There are plenty of reasons to stick around. One is a long-considered U.S. expansion plan. The company spent $600-million in 2010, and plans to do the same this year. And of course, there's the impending conversion of many Canadian Zeller's locations into Target Corp. outlets. The deal hadn't been announced yet when we sat in The Keg, though in retrospect he was definitely fighting an urge to spill the details. As one of Zellers' largest landlords, he was likely one of Target's first calls when it considered its northern move.
"It's a good market up here and every American that's ever come up has done very well," he says, alluding to Target's imminent arrival. "In the United States there's really no new development, not really. There isn't any. So where are you going to expand?"
Regardless of Target's expansion plans, Mr. Sonshine sees an abrupt shift coming for the Canadian retail sector as more city dwellers move closer to their downtown jobs.
"We have to come up with urban formats because retailers are desperate to get downtown locations," he says, adding one of the company's projects is adding a grocery store to the second floor of a condo building in downtown Toronto. "Everybody's recognized that endless suburban sprawl, even if the land exists, is bad. It's bad environmentally and economically. You just can't afford to keep building new infrastructure."
He's not relying on third-party accounts and market research reports about urban intensification - after 26 years of living in a sprawling York Mills home in Toronto, he's bought a condo off Bloor Street and he and his wife will soon move in.
"It's just the two of us rattling around in a pretty big house," he says. "We don't need to move but you know, the concept of living a more urban lifestyle is really what's attractive."
But the king of suburban retail development hasn't gone totally green - the condo comes with four parking spaces. That'll make any weekend trips to the big box stores that much easier.
"Power centres work," he says. "At our larger centres, people actually will shop at one store, get in their car and drive over to the other side. We see it all the time. What can I say? People love their cars."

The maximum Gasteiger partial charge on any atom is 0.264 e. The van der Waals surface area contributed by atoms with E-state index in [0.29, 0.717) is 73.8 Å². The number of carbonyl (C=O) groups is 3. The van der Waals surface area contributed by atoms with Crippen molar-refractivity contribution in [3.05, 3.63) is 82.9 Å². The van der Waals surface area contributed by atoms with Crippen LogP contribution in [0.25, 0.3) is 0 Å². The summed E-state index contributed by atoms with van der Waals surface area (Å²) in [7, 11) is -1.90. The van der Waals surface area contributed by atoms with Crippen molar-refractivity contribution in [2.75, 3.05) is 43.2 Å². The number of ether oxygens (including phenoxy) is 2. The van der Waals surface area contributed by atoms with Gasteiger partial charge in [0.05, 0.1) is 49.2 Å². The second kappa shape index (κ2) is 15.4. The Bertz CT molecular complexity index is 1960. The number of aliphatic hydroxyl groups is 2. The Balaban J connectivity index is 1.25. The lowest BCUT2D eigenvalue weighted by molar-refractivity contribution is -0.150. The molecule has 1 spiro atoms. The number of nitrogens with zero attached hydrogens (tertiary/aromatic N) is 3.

- The son of Holocaust survivors, Edward Sonshine was born in a displaced persons camp in Bergen-Belsen, Germany. Emigrated to Canada two years later with his parents (who first tried unsuccessfully to move to the United States).
- The family went to London, Ont., but found it too small compared with their original home in Warsaw. They moved to Toronto a week later.
- President and chief executive officer of RioCan REIT (since 1995)
- Executive vice-president of Counsel Management Services Inc. (1987-1994)
- President and CEO of Counsel Realty Corp. (1987-1993)
- Three children with wife Fran, whom he married in 1968. Daughter Jodi is a doctor, Daniel works in private equity, and Jonathan works at RioCan.
- Eight grandchildren
- Royal Bank of Canada board (Public policy and corporate governance committee, risk committee)
- Cineplex Inc. board (compensation committee, corporate governance and nominating committee)
- Chesswood Group Ltd. chairman
- As of mid-November (most recent reporting period, owned 325,000 shares worth $7.1-million (peaked in 2005 near 500,000 shares)
"I'm very involved with Mount Sinai Hospital and … I'm the chair of Israel Bonds Canada and the United Way. Lately, though, I support my wife more than anything else because she was the chair of Baycrest Centre and now she's head of the Canadian Society for Yad Vashem in Israel … so I get involved with her."
IN HIS OWN WORDS
On building RioCan
For the first 10 years, I just always assumed one day we'd just sell it. To me it was a deal. I hate to put it that way. You know, it's a public company and it has provided a wonderful income to a lot of people who wanted and needed it. But I realized three or four years ago that we were creating a bit of a Canadian institution.
On bringing power centres to Canada
What made me really nervous, and this will show my insecurity at that time, was that the big guys, weren't doing it. Ivanhoe Cambridge, Cadillac Fairview, Oxford - where were they, you know? But usually if it's happening in the States it's going to happen here, so it had to work.
On corporate debt
We're going to take it back a little bit. If you can meet your profit targets with less leverage, you're better off. Whatever the next crisis is, and there'll probably be one, that seems to be the key - not too much debt.
On his last name
The actual name was Zonenszajn. That was my father's birth name, which is actually sort of German/Polish spelling of sunshine, but when he came to Canada there was already a family named Sunshine here and it was quite well known. The guy's name was Harry Sunshine. He owned the Argonauts and he owned big steel. So we changed it to Sonshine.